Bonds Rise on Durable Goods

U.S. 10-year Treasury bond prices rose today, but gave up some of those gains
as the day went on. A U.S. durable goods orders report came out surprisingly
weak today, which helped to push bond prices higher. Bonds usually rise on
economic weakness and fall on strength. After hitting 11-month lows about 3
weeks ago, bonds have been climbing higher on negative housing reports and other
inflationary data. The final GDP numbers from Q1 are due out tomorrow, so that
should provide bond traders with some data to move the market.

The yen continued its rally today versus the dollar and euro, as traders
scaled back carry trades to lessen risk exposure. Traders borrow the yen to
invest in more profitable currencies in the so-called carry trade. Today, the
yen jumped as traders bought back the yen to cover positions in riskier areas.
Traders around the world are concerned about the mortgage fallout in the U.S.
and high global interest rates. The euro fell slightly on the dollar, despite
a weak inflationary report out of the U.S. The dollar rose slightly against the Canadian dollar.

Crude oil gained about 1.8% today, after an Energy Department report showed
an unexpected decline in gasoline last week. Oil has been pushing towards the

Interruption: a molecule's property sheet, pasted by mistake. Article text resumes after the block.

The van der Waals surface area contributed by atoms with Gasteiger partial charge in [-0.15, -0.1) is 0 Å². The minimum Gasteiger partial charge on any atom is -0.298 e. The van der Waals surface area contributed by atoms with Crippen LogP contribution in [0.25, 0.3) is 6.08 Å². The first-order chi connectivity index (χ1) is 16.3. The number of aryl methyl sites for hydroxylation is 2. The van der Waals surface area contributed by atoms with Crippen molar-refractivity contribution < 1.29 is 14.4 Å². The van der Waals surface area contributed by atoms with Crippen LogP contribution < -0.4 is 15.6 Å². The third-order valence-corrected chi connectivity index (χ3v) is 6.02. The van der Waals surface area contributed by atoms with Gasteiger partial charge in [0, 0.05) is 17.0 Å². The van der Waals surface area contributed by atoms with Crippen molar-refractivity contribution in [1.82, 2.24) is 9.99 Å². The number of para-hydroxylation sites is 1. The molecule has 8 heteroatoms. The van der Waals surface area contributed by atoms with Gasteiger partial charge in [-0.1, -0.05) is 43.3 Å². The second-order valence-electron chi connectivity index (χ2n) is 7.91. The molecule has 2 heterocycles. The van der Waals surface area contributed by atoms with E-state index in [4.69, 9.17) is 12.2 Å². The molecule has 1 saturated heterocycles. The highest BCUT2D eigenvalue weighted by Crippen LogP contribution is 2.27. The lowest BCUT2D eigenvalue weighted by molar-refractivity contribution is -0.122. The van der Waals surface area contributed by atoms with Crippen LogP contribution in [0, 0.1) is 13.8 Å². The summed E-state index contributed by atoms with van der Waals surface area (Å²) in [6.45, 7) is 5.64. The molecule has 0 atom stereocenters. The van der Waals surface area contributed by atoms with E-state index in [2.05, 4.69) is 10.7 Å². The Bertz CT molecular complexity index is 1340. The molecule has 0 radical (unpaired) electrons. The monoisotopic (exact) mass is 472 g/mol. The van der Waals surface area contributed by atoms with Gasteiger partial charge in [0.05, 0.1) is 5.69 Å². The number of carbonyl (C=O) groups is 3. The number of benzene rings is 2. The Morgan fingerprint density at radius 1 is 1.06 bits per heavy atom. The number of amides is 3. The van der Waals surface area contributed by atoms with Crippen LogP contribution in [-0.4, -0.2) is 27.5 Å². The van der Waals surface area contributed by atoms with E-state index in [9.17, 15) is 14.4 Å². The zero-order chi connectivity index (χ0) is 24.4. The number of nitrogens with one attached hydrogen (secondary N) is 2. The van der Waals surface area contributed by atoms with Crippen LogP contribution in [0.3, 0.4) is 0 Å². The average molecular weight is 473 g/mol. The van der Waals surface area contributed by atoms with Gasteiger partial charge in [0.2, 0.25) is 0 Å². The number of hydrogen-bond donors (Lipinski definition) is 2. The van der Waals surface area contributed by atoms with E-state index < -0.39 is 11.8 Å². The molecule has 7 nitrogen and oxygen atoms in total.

$70 mark for a few weeks now, and some major Middle Eastern or Nigerian news
could push price over that watermark. Summer demand in the U.S. means higher
prices, and usually declining reserves, so traders are sensitive to any
supply-related issues.

Gold traded with fractional change today. Gold fell yesterday on rising
global interest rates, as traders turn to bond yields as a safety alternative to
the precious metal. Gold usually trades inversely to the dollar and with oil,
but lately, interest rates have been factoring into the equation. Copper futures
rose 1% today on strike threats from South America.

Grains traded lower today. Soybeans fell 0.4%, wheat dropped 0.2% and corn
plummeted 3.3%.


Durable goods orders fell 2.8%, more than

John Lee

Associate Editor

Each day, TradingMarkets will be giving
free open access to one of our stock indicator lists. The stocks on these lists
all have historically backed data (covering over 7 million trades) to quantify
their trading edge.
Click here for today’s free list of

5+ Consecutive Lower Lows.